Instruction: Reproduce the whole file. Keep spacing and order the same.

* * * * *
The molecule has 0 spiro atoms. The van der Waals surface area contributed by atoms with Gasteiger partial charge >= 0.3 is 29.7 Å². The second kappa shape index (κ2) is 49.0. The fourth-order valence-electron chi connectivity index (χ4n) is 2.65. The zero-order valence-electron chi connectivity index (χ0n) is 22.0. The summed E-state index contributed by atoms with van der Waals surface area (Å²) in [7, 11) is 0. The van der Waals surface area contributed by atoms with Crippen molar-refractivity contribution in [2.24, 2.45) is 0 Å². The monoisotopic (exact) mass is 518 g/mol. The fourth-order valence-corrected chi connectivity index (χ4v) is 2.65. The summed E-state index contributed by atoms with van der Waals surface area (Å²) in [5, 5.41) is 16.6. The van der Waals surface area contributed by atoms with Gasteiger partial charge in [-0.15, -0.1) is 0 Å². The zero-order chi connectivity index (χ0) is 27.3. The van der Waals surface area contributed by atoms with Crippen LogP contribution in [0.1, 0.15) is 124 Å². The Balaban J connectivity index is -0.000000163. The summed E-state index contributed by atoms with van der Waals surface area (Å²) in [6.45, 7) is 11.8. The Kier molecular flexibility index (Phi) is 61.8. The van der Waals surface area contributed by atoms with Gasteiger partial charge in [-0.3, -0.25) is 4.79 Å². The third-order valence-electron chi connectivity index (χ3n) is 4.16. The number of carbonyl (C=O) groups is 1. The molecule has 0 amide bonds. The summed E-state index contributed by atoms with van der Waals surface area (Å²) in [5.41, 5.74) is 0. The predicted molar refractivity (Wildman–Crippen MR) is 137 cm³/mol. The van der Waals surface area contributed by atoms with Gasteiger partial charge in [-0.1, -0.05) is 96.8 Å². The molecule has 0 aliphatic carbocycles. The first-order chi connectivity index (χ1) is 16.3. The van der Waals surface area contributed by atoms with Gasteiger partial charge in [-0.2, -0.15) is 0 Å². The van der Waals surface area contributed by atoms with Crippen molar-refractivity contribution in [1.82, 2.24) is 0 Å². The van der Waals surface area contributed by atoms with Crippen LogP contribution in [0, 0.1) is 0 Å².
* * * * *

The molecule has 0 spiro atoms. The van der Waals surface area contributed by atoms with Gasteiger partial charge >= 0.3 is 29.7 Å². The second kappa shape index (κ2) is 49.0. The fourth-order valence-electron chi connectivity index (χ4n) is 2.65. The zero-order valence-electron chi connectivity index (χ0n) is 22.0. The summed E-state index contributed by atoms with van der Waals surface area (Å²) in [7, 11) is 0. The van der Waals surface area contributed by atoms with Crippen molar-refractivity contribution in [2.24, 2.45) is 0 Å². The monoisotopic (exact) mass is 518 g/mol. The fourth-order valence-corrected chi connectivity index (χ4v) is 2.65. The summed E-state index contributed by atoms with van der Waals surface area (Å²) in [5, 5.41) is 16.6. The van der Waals surface area contributed by atoms with Gasteiger partial charge in [-0.15, -0.1) is 0 Å². The zero-order chi connectivity index (χ0) is 27.3. The van der Waals surface area contributed by atoms with Crippen LogP contribution in [0.1, 0.15) is 124 Å². The Balaban J connectivity index is -0.000000163. The summed E-state index contributed by atoms with van der Waals surface area (Å²) in [6.45, 7) is 11.8. The Kier molecular flexibility index (Phi) is 61.8. The van der Waals surface area contributed by atoms with Gasteiger partial charge in [-0.3, -0.25) is 4.79 Å². The third-order valence-electron chi connectivity index (χ3n) is 4.16. The number of carbonyl (C=O) groups is 1. The molecule has 0 amide bonds. The summed E-state index contributed by atoms with van der Waals surface area (Å²) in [5.41, 5.74) is 0. The predicted molar refractivity (Wildman–Crippen MR) is 137 cm³/mol. The van der Waals surface area contributed by atoms with Gasteiger partial charge in [-0.1, -0.05) is 96.8 Å². The molecule has 0 aliphatic carbocycles. The first-order chi connectivity index (χ1) is 16.3. The van der Waals surface area contributed by atoms with Gasteiger partial charge in [-0.2, -0.15) is 0 Å². The van der Waals surface area contributed by atoms with Crippen molar-refractivity contribution in [1.82, 2.24) is 0 Å². The van der Waals surface area contributed by atoms with Crippen LogP contribution in [0, 0.1) is 0 Å².